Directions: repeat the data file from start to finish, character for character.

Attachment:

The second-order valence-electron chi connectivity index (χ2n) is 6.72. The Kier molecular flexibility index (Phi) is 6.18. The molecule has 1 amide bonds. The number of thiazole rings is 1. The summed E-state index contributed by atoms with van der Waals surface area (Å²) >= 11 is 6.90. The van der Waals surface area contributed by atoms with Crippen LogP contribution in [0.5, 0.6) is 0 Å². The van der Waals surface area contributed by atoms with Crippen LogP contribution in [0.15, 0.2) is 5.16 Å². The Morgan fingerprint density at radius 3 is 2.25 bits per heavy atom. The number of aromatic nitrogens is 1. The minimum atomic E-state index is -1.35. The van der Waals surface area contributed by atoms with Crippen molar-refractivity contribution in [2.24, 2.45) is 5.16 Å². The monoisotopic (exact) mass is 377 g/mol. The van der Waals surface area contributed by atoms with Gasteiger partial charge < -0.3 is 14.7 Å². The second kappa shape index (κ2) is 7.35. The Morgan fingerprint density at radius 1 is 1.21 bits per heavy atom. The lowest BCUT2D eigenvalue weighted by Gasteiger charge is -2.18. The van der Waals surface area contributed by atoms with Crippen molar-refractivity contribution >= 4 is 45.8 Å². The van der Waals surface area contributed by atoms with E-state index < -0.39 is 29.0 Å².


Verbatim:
The second-order valence-electron chi connectivity index (χ2n) is 6.72. The Kier molecular flexibility index (Phi) is 6.18. The molecule has 1 amide bonds. The number of thiazole rings is 1. The summed E-state index contributed by atoms with van der Waals surface area (Å²) >= 11 is 6.90. The van der Waals surface area contributed by atoms with Crippen LogP contribution in [0.5, 0.6) is 0 Å². The van der Waals surface area contributed by atoms with Crippen LogP contribution in [0.15, 0.2) is 5.16 Å². The Morgan fingerprint density at radius 3 is 2.25 bits per heavy atom. The number of aromatic nitrogens is 1. The minimum atomic E-state index is -1.35. The van der Waals surface area contributed by atoms with Crippen molar-refractivity contribution in [2.24, 2.45) is 5.16 Å². The monoisotopic (exact) mass is 377 g/mol. The van der Waals surface area contributed by atoms with Gasteiger partial charge < -0.3 is 14.7 Å². The second kappa shape index (κ2) is 7.35. The Morgan fingerprint density at radius 1 is 1.21 bits per heavy atom. The lowest BCUT2D eigenvalue weighted by Gasteiger charge is -2.18. The van der Waals surface area contributed by atoms with Crippen molar-refractivity contribution >= 4 is 45.8 Å². The van der Waals surface area contributed by atoms with E-state index < -0.39 is 29.0 Å².